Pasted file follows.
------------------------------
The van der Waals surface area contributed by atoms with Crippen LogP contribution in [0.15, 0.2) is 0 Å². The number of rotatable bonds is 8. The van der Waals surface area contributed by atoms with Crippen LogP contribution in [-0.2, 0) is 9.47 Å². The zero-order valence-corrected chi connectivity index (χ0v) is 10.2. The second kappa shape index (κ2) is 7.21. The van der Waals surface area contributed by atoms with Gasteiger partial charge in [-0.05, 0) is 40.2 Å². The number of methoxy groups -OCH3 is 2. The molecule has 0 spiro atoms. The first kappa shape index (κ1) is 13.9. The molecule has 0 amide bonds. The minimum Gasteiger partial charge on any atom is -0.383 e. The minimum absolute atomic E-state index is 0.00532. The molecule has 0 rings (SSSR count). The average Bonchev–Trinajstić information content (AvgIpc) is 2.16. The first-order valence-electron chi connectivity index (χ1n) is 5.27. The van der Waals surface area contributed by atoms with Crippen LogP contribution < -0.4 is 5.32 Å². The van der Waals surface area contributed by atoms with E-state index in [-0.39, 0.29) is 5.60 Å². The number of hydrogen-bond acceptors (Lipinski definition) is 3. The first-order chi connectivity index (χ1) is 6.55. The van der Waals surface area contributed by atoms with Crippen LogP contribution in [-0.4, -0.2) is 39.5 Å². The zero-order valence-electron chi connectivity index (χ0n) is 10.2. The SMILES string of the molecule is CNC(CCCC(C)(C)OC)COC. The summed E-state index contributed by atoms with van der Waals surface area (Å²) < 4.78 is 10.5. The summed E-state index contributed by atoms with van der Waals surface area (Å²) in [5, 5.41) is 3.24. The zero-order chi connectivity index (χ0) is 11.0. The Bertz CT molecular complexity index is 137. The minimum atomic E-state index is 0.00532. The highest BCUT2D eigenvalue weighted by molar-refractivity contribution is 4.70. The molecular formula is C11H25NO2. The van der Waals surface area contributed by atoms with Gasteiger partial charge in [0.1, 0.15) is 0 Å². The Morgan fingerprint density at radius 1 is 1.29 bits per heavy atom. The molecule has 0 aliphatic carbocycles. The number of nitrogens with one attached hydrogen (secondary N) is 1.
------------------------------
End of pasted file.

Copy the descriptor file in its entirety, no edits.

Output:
The van der Waals surface area contributed by atoms with Crippen LogP contribution in [0.15, 0.2) is 0 Å². The number of rotatable bonds is 8. The van der Waals surface area contributed by atoms with Crippen LogP contribution in [-0.2, 0) is 9.47 Å². The zero-order valence-corrected chi connectivity index (χ0v) is 10.2. The second kappa shape index (κ2) is 7.21. The van der Waals surface area contributed by atoms with Gasteiger partial charge in [-0.05, 0) is 40.2 Å². The number of methoxy groups -OCH3 is 2. The molecule has 0 spiro atoms. The first kappa shape index (κ1) is 13.9. The molecule has 0 amide bonds. The minimum Gasteiger partial charge on any atom is -0.383 e. The minimum absolute atomic E-state index is 0.00532. The molecule has 0 rings (SSSR count). The average Bonchev–Trinajstić information content (AvgIpc) is 2.16. The first-order valence-electron chi connectivity index (χ1n) is 5.27. The van der Waals surface area contributed by atoms with Crippen LogP contribution < -0.4 is 5.32 Å². The van der Waals surface area contributed by atoms with E-state index in [-0.39, 0.29) is 5.60 Å². The number of hydrogen-bond acceptors (Lipinski definition) is 3. The first-order chi connectivity index (χ1) is 6.55. The van der Waals surface area contributed by atoms with Crippen LogP contribution in [-0.4, -0.2) is 39.5 Å². The zero-order valence-electron chi connectivity index (χ0n) is 10.2. The SMILES string of the molecule is CNC(CCCC(C)(C)OC)COC. The summed E-state index contributed by atoms with van der Waals surface area (Å²) < 4.78 is 10.5. The summed E-state index contributed by atoms with van der Waals surface area (Å²) in [5, 5.41) is 3.24. The zero-order chi connectivity index (χ0) is 11.0. The Bertz CT molecular complexity index is 137. The minimum atomic E-state index is 0.00532. The highest BCUT2D eigenvalue weighted by molar-refractivity contribution is 4.70. The molecular formula is C11H25NO2. The van der Waals surface area contributed by atoms with Gasteiger partial charge in [0.1, 0.15) is 0 Å². The Morgan fingerprint density at radius 1 is 1.29 bits per heavy atom. The molecule has 0 aliphatic carbocycles. The number of nitrogens with one attached hydrogen (secondary N) is 1.